by James Essex

Jared’s medication was getting too expensive. When he picked up his next 30-day supply at the pharmacy, he had to spend the rest of his pocket money for the entire month. His wages would all go toward rent and utilities, with a little left over for groceries. He wouldn’t be able to buy anything else, not even a used book or a movie ticket. It would be a rough month.

The side effects were getting worse, too. The occultist had warned him that some patients experienced hand tremors and headaches, but she neglected to mention how severe they would be. Whenever he tried to use a pencil, his handwriting looked worse than a three-year-old’s, and after he dropped two glass tumblers in the past week, he had to start drinking out of shatterproof plastic cups. Sometimes his eye sockets ached so much he thought the pressure would crack his face open.

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Her Father’s Eyes

Her Father’s Eyes
by Simon Kewin

Caitlin had her father’s eyes. She kept them in a jar on the mantelpiece. Most people preferred a clock up there, or maybe a nice vase. Something to wedge bills behind. Caitlin liked the eyes better.

You’re not really going out like that are you? You’re dressed like a whore! What will people think?

The voice was angry and heavy with disappointment. It was a particular skill of her father’s.

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The Haven City Incident

The Haven City Incident
by Wendy Nikel

Tripping through the pitch black, it took the small band of survivors hours to reach their destination. When they arrived, Kora put out her arm to stop Lex from running into her. He grunted as her hand jabbed into his belly. Tyrone punched him and raised an index finger to his lips.

Maybe Kora should have apologized, but she didn’t, not tonight. Tonight they’d search the factory and maybe eat some decent protein, even if it was in the form of coagulated meat which, before The Incident, she would have never touched.

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Lester and The Doctor

Lester and The Doctor
by H. C. Duncan

A disheveled, glassy-eyed man with a nine o’clock shadow enters a dimly lit office above a bank. Unlike the linoleum in the sterile reception area, the carpet is new, and he feels the urge to take his shoes off, to feel the wool, soft and lovely under his toes.

The Doctor, who isn’t wearing a white coat or stethoscope but is still a doctor, asks him with a pleasant smile to sit down. There are plaques behind The Doctor’s desk—not as many as Lester has seen in other offices, but enough to convey a sense of respectability.

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Prepare for Launch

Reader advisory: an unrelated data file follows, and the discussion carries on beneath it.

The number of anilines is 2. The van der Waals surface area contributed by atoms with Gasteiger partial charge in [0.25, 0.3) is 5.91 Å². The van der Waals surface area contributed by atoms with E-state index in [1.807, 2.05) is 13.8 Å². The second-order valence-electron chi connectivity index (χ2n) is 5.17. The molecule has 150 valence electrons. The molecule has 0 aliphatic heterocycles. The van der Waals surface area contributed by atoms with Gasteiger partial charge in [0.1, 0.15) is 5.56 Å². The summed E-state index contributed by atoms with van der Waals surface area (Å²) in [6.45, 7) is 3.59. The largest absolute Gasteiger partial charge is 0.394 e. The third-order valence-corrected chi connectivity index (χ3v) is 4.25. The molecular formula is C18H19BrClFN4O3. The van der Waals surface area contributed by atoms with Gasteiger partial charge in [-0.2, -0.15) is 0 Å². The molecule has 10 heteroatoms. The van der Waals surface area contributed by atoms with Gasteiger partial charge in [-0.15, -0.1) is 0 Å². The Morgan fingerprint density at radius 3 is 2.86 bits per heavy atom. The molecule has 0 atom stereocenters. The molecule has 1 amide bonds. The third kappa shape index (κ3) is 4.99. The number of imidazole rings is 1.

After some effort, the site and social media pages are finally up and running. I think most of the issues have been addressed, but readers should contact me if they find any bugs, errors, or typos.

I’m going to post the first short story tomorrow morning. In general, stories will be posted by 12pm, US Central Time. Whenever I publish a story, I’ll announce it on the magazine’s official twitter and facebook pages. I will also post a link to the story on the subreddit for discussion and commentary.

For other questions or concerns, email me at editor.

A Launch Date and a Word Count Update

I’m finally going to be revamping the site over the next few days to prepare for the magazine’s official launch on September 22, 2014. I’ve been receiving a bunch of good submissions, and I have a few weeks’ worth of stories ready to go after the magazine launches.

Before the launch, I’ve decided to make one change to the submission criteria: All stories must now be shorter than 6,000 words. The submissions page and official form will reflect this change. I have a few key reasons:

First, I’ve found that the best stories I’ve received so far have been relatively short. Second, although I pay $35 per story regardless of length, the type of sale is determined by word count. Whenever I buy a story that’s shorter than 3,500 words, it’s considered a semi-professional sale, which benefits the author more than a token sale (i.e. for a story longer than 3,500 words). I want to encourage more authors who are trying to make semi-pro sales. Finally, Acidic Fiction publishes 3 complete stories each week, and casual readers might not invest their time in reading 30,000 words every week.

There are still plenty of excellent fora on the internet for longer speculative fiction stories, and many of them even prefer stories that are longer than 10,000 words, so I recommend writers keep looking out for those opportunities. In the meantime, I’m looking forward to receiving even more excellent stories.